News: Our 11 Favorite Bacteria Art Submissions from ASM's Petri-Dish Picasso Contest

Our 11 Favorite Bacteria Art Submissions from ASM's Petri-Dish Picasso Contest

Think of the coolest, most unique way to create art that you can. Got it? Now think about creating that art out of living things.

The American Society For Microbiology (ASM) holds an annual art contest, but it's no ordinary art they look for. The ASM looks for agar art, which results in, essentially, creating a painting with bacteria.

It's fascinating; using an agar plate which feeds the bacteria as they grow, artists inoculate the plates with bacteria that are naturally colorful or those with fluorescent genes of different colors to create vivid art pieces.

Inoculating the plate is like drawing with invisible ink since the bacteria are microscopic. Different bacteria grow at different rates and different temperatures, so the process can be quite long and involved and take some extended periods of waiting, but the end results are breathtaking.

The ASM even produced a "how-to" video for first-time artists. Check it out if you'd like to learn more about the process, then scroll down to check out our favorites from this year's batch of plates:

The competition was started by Chaseedaw Giles of the ASM, as well as their Communications Fellow at the time, Janet Rowe. This is the third year in a row for the contest, which this year received 265 submissions from 36 countries. All of the entries are shared on ASM's Facebook page and include details shared by the original creator, some of which are shared below with their images.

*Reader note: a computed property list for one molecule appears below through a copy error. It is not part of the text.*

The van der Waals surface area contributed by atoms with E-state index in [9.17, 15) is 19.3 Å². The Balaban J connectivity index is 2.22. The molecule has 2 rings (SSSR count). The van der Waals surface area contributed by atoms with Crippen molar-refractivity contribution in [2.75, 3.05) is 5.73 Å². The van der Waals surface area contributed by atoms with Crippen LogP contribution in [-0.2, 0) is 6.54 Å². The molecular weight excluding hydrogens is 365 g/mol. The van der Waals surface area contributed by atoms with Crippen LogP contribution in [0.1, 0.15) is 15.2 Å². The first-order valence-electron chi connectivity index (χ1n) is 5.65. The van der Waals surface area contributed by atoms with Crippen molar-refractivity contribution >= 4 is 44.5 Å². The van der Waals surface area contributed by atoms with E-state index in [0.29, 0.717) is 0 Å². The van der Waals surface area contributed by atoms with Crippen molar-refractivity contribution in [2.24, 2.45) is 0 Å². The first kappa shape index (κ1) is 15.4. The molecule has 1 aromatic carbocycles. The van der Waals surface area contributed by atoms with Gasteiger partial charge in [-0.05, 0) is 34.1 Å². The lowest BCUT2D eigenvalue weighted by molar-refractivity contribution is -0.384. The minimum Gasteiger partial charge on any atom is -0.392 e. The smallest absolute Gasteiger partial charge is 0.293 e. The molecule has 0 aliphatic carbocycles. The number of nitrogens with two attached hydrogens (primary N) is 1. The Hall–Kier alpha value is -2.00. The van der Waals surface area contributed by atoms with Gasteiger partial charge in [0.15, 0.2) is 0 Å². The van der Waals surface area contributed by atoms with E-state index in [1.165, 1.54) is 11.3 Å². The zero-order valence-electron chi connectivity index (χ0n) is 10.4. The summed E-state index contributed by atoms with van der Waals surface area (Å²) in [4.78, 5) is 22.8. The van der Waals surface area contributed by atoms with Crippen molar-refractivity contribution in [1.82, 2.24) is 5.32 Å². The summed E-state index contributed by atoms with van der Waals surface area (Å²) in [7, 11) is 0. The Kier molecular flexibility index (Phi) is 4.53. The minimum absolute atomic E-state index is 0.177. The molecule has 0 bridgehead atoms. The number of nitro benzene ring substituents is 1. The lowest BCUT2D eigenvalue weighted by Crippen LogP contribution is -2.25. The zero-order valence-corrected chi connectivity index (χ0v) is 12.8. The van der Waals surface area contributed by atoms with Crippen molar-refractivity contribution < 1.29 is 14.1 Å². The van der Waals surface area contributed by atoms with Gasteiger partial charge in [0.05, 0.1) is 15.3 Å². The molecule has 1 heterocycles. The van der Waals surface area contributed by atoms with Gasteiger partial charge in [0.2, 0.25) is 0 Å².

The first example is this cool glowing tiger, created by the ASM team as an example.

Our demo tiger gets its 'stripes,' so to speak, by expressing green fluorescent protein (GFP) that glows under black light. Using a palette of engineered GFP derivatives, participants created over 500 unique bacterial art pieces (a portion is shown in the background) that were recently displayed as a living art mosaic.

By painting with live, genetically modified bacteria, participants of all ages learn about the safety, utility and fun of genetic engineering. By engaging the public both as painters and viewers, we've been able to create an immersive experience that captures arts, science, and the imagination.

Image by ASM/Facebook

The Earth depicted on the plate below is dangerously infected with antibiotic-resistant MRSA bacteria.

I used Spectra MRSA chromogenic media (opaque milky color) to illustrate a map of the Earth using methicillin-resistant Staphylococcus aureus (denim blue). I used an inoculation loop to make stab marks along the border of continents and a sterile swab to fill the outlines. I made a few minor rearrangements to the continental layout in order to fit the globe on a single plate. According to my version of the Earth, international flights just got a lot shorter (and cheaper). Great news if you're looking for cheap airfare, but shorter international flights would be bad news for the spread of resistant organisms like MRSA.